“Love the people who see you when you are invisible to everyone else.”
We all know that having a chronic illness like Parkinson’s disease makes dealing with all other aspects of our lives much more complicated. Handling our personal, social, emotional and financial situations can turn into a bigger challenge, if we don’t learn to recognize and deal appropriately with the symptoms others can’t see like pain, anxiety, irritability, and depression. In turn these issues can lead to more serious problems of isolation, strained relationships and agoraphobia.
Learning to live and cope with all the ups and downs of a chronic illness takes skill and a great deal of support from our friends and loved ones. However, sometimes is the invisible symptoms which cause us a great deal of pain and hardship especially if we are not in tuned to these problems as a family or person living with PD.
I don’t know about you; but sometimes besides not feeling well physically I just wake up angry or sad for no apparent reason. When this happens not only is it tough to deal with being off mentally, but also having to act and carry on activities of daily living like nothing is wrong. So what happens? Either we take it out on our loved ones by becoming extremely irritable making it hard for others to get near us or being on edge and exploding at the slightest provocation. In this scenario everyone hurts and suffers. Best way I have found is to isolate myself for that time as to avoid hurting anyone’s feelings. Sometimes a good cry for us women is all it takes. But, in my experience, this is a sign that something is amiss with our bodies and brain function such as our levels of dopamine have faltered or we have an underlying problem such as a cold, urine infection or dehydration. Meditating, listening to happy tunes if sad and faking a smile till you feel it always works for me. Sleeping is also another wonderful remedy for when things are not going well or seem out of sorts. Once you wake up from a good nap, things always look brighter. Otherwise feeling irritable can create much friction especially if you have children or other people who depend on you for care. Hug your children, spouse and loved ones this also eases the irritability.
Other times irritability comes from being in pain. Sometimes we can barely stand being inside our own skin much less deal with any outside factors or demands. Don’t be afraid to talk to your doctor to provide adequate pain medication so it does not turn chronic. Many times increasing the levodopa is all that is needed to handle the pain. However, if pain is due from dyskinesia’s causing strain on your neck or back then the opposite is required with possible DBS and other treatments to manage symptoms.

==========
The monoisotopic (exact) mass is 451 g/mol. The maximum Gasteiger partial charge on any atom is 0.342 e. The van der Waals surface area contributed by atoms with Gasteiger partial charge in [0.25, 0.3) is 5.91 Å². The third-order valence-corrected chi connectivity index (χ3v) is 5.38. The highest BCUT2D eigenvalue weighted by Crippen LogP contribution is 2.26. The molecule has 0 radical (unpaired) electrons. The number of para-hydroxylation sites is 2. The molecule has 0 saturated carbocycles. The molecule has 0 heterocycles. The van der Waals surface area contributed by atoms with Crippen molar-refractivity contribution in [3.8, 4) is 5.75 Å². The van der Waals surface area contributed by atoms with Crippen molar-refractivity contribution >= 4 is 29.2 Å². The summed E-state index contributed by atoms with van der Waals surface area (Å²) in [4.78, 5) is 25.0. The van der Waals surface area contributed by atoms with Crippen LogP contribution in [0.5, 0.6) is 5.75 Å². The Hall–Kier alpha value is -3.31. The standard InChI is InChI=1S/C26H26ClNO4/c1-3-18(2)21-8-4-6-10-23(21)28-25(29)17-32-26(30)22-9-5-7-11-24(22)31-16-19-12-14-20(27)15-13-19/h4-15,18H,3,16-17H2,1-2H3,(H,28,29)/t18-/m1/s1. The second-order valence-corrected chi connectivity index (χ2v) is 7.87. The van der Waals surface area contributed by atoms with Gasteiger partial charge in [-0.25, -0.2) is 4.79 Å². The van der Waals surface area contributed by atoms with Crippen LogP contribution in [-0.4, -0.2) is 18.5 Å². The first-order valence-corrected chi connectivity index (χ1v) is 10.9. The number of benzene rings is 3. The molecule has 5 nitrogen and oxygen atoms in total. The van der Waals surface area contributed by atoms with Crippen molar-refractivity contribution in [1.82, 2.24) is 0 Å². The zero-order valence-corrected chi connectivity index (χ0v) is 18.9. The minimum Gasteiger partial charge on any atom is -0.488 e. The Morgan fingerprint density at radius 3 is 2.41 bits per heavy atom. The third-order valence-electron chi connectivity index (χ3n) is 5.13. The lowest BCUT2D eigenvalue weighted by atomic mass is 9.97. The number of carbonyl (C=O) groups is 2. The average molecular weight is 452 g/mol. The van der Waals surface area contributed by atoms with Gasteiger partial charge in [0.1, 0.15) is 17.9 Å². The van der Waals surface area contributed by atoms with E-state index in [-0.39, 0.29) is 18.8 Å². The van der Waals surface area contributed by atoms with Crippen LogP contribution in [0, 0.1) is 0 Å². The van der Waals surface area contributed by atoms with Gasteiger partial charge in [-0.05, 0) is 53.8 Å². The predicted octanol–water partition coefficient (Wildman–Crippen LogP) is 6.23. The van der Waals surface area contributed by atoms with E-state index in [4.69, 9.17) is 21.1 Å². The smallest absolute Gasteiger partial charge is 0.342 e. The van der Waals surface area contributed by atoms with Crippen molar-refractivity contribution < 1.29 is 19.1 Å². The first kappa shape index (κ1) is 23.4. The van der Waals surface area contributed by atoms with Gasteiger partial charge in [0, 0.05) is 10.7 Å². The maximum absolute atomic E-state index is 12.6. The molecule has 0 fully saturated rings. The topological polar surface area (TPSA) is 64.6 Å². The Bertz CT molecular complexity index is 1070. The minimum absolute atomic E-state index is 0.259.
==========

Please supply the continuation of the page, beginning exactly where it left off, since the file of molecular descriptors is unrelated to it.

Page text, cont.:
If we are to avoid having strained relationships with those who matter most, we must learn to communicate our feelings without projecting on others our frustrations and disappointments. Since pain tends to color our perspective and alter the way we view things – we have to tell our loved ones “I am in pain right now and having trouble dealing could I have some time to myself or can we not make any major decisions at this moment.” Tell them you appreciate their concern but need alone time or time to heal without blaming them for what is going on your bodies. Unfortunately, many divorces and break ups have occurred because not only do we take out our frustrations on those closest to us when we hurt but we feel that they are not doing enough to help us. However, must remind everyone that it is about us not them. If you are honest and open they will understand and give you the space you need. If you do this and they still leave because you are not dedicating 100 percent of your life to them, then they do not belong in your life. Let it go and move on. Embrace the people who love you and stand by your side unconditionally.
The other thing that happens is that as we begin to have physical problems with PD like freezing resulting in falls and injuries, experience loss of conscious due to orthostatic hypotension, someone looks at you funny while on the floor rather than helping, or says something because you are too slow,or shaky making you feel no bigger than the size of an ant. instead of hiding from the world the rest of your life to avoid feeling this way again, let us find ways to improve the symptoms cause so much social anxiety which could lead to agoraphobia if not treated properly. This sometimes can be a subconscious reaction to having several bad or traumatizing experiences in public in which you felt publicly humiliated. So the mere thought of venturing out and having another episode occur in which you feel helpless induces anxiety and downright panic. I have had a mild experience with this early on when I was dealing with issues of orthostatic hypotension and disequilibrium. I fell down one too many times and was stuck unable to get myself off the floor when alone that for a while I would not phantom the possibility of going anywhere alone much less on a plane. this was devastating in so many levels. As with any fear, the key to conquering and overcoming is baby steps into that which causes the anxiety; sometimes medication is required and other times behavioral therapy might also be warranted. The main thing is not to let the fear and anxiety take over your life. Find a way to get back to doing the things you love independently or if needed a friend that will reassure you to continue being active.